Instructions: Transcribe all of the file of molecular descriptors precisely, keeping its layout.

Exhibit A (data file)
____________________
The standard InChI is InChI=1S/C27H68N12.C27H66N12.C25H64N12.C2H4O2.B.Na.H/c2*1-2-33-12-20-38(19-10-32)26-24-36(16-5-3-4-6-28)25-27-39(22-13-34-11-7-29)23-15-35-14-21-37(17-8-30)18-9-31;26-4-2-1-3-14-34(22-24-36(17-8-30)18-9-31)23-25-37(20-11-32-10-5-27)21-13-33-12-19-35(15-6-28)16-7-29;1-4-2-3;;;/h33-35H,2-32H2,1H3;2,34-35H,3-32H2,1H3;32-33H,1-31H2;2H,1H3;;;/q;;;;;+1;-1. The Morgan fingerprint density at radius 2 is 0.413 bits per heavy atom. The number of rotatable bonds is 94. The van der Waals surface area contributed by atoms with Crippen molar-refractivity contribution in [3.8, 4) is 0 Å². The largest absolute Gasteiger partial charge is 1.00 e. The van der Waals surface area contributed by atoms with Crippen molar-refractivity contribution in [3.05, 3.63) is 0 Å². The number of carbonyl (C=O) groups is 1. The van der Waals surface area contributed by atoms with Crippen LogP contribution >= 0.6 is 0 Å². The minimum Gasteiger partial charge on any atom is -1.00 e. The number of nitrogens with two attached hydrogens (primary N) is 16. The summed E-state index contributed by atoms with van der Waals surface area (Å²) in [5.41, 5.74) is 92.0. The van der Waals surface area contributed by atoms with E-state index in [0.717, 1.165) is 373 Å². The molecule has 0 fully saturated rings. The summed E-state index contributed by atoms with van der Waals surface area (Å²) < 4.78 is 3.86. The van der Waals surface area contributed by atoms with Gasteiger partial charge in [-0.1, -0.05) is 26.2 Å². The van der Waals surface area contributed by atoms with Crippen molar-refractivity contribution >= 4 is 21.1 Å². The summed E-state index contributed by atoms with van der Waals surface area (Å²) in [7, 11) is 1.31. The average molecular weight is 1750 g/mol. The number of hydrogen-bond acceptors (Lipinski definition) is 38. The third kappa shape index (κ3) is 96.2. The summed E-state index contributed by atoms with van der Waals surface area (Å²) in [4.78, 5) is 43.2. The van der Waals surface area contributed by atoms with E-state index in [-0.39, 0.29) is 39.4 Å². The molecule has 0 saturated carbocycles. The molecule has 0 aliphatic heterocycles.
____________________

The standard InChI is InChI=1S/C27H68N12.C27H66N12.C25H64N12.C2H4O2.B.Na.H/c2*1-2-33-12-20-38(19-10-32)26-24-36(16-5-3-4-6-28)25-27-39(22-13-34-11-7-29)23-15-35-14-21-37(17-8-30)18-9-31;26-4-2-1-3-14-34(22-24-36(17-8-30)18-9-31)23-25-37(20-11-32-10-5-27)21-13-33-12-19-35(15-6-28)16-7-29;1-4-2-3;;;/h33-35H,2-32H2,1H3;2,34-35H,3-32H2,1H3;32-33H,1-31H2;2H,1H3;;;/q;;;;;+1;-1. The Morgan fingerprint density at radius 2 is 0.413 bits per heavy atom. The number of rotatable bonds is 94. The van der Waals surface area contributed by atoms with Crippen molar-refractivity contribution in [3.8, 4) is 0 Å². The largest absolute Gasteiger partial charge is 1.00 e. The van der Waals surface area contributed by atoms with Crippen molar-refractivity contribution in [3.05, 3.63) is 0 Å². The number of carbonyl (C=O) groups is 1. The van der Waals surface area contributed by atoms with Crippen LogP contribution >= 0.6 is 0 Å². The minimum Gasteiger partial charge on any atom is -1.00 e. The number of nitrogens with two attached hydrogens (primary N) is 16. The summed E-state index contributed by atoms with van der Waals surface area (Å²) in [5.41, 5.74) is 92.0. The van der Waals surface area contributed by atoms with E-state index in [0.717, 1.165) is 373 Å². The molecule has 0 fully saturated rings. The summed E-state index contributed by atoms with van der Waals surface area (Å²) < 4.78 is 3.86. The van der Waals surface area contributed by atoms with Gasteiger partial charge in [-0.1, -0.05) is 26.2 Å². The van der Waals surface area contributed by atoms with Crippen molar-refractivity contribution >= 4 is 21.1 Å². The summed E-state index contributed by atoms with van der Waals surface area (Å²) in [7, 11) is 1.31. The average molecular weight is 1750 g/mol. The number of hydrogen-bond acceptors (Lipinski definition) is 38. The third kappa shape index (κ3) is 96.2. The summed E-state index contributed by atoms with van der Waals surface area (Å²) in [4.78, 5) is 43.2. The van der Waals surface area contributed by atoms with E-state index in [-0.39, 0.29) is 39.4 Å². The molecule has 0 saturated carbocycles. The molecule has 0 aliphatic heterocycles.